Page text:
Imaging prostate cancer.
ABSTRACT This article reviews the anatomy of the prostate gland, magnetic resonance (MR) imaging techniques, and the role MR imaging in the setting of prostate cancer. Sequences discussed include T2-weighted MR imaging, proton ((1)H) MR spectroscopic imaging, diffusion-weighted MR imaging, and dynamic contrast-enhanced MR imaging. MR imaging can be applied as an adjuvant tool to establish the diagnosis, localize, determine the extent, and estimate the aggressiveness of prostate cancers. The role of transrectal ultrasonography, computed tomography, and radionuclide scans is also briefly discussed.
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ABSTRACT: To investigate the usefulness of Apparent Diffusion Coefficients (ADC) in predicting prostatectomy Gleason Grades (pGG) and Scores (GS), compared with ultrasound-guided biopsy Gleason Grades (bGG). Twenty-four patients with biopsy-proven prostate cancer were included in the study. Diffusion-weighted images were obtained using 1.5-T MR with a pelvic phased-array coil. Median ADC values (b0,500,1000 s/mm²) were measured at the most suspicious areas in the peripheral zone. The relationship between ADC values and pGG or GS was assessed using Pearson's coefficient. The relationship between bGG and pGG or GS was also evaluated. Receiver operating characteristic (ROC) curve analysis was performed to assess the performance of each method on a qualitative level. A significant negative correlation was found between mean ADCs of suspicious lesions and their pGG (r = -0.55; p < 0.01) and GS (r = -0.63; p < 0.01). No significant correlation was found between bGG and pGG (r = 0.042; p > 0.05) or GS (r = 0.048; p > 0.05). ROC analysis revealed a discriminatory performance of AUC = 0.82 for ADC and AUC = 0.46 for bGG in discerning low-grade from intermediate/high-grade lesions. The ADC values of suspicious areas in the peripheral zone perform better than bGG in the correlation with prostate cancer aggressiveness, although with considerable intra-subject heterogeneity. • Prostate cancer aggressiveness is probably underestimated and undersampled by routine ultrasound-guided biopsies. • Diffusion-weighted MR images show good linear correlation with prostate cancer aggressiveness. • DWI information may be used to improve risk-assessment in prostate cancer.European Radiology 09/2011; 22(2):468-75. · 4.34 Impact Factor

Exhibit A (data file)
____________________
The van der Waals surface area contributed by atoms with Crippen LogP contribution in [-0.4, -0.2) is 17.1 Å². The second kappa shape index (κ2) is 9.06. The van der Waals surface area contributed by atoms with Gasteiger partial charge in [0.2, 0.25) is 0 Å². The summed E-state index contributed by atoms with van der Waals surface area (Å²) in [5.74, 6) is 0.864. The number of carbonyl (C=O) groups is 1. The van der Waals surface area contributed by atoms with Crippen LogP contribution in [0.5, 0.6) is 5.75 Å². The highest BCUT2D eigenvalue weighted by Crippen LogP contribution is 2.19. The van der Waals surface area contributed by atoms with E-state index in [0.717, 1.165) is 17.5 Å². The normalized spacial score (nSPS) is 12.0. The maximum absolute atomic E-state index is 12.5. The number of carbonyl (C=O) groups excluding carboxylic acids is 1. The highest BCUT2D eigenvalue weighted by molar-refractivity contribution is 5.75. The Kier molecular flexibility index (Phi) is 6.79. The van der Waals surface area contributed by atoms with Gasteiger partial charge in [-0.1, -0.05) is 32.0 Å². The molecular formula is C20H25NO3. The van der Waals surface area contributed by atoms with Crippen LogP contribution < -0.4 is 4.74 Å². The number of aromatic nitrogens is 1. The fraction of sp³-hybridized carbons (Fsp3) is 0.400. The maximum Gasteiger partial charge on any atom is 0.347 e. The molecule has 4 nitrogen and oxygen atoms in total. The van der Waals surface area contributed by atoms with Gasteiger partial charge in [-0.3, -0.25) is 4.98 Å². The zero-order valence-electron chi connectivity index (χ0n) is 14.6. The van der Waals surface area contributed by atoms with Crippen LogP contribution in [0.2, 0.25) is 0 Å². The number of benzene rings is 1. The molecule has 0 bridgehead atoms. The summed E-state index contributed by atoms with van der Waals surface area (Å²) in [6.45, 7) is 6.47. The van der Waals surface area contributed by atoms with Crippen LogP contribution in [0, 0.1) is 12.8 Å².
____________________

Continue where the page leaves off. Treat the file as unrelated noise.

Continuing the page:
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ABSTRACT: We report the findings of a transperineal magnetic resonance image (MRI) guided biopsy of the prostate in a man with increasing prostate specific antigen who was not a candidate for a transrectal ultrasound guided biopsy. Using an open configuration 0.5 Tesla MRI scanner and pelvic coil, a random sextant sample was obtained under real time MRI guidance from the peripheral zone of the prostate gland as well as a single core from each MRI defined lesion. The patient had previously undergone proctocolectomy for ulcerative colitis and, therefore, was not a candidate for transrectal ultrasound guided biopsy. Prior attempts to make the diagnosis of prostate cancer using a transurethral approach were unsuccessful. The random sextant samples contained benign prostatic hyperplasia, whereas Gleason grade 3 + 3 = 6 adenocarcinoma was confirmed in 15% and 25% of the 2 cores obtained from the MRI targeted specimens of 2 defined lesions. The procedure was well tolerated by the patient. Transperineal MRI guided biopsy is a new technique that may be useful in detecting prostate cancer in men with increasing prostate specific antigen who are not candidates for transrectal ultrasound guided biopsy.The Journal of Urology 09/2000; 164(2):385-7. · 3.75 Impact Factor
- European Urology 03/2011; 59(3):365-9. · 10.48 Impact Factor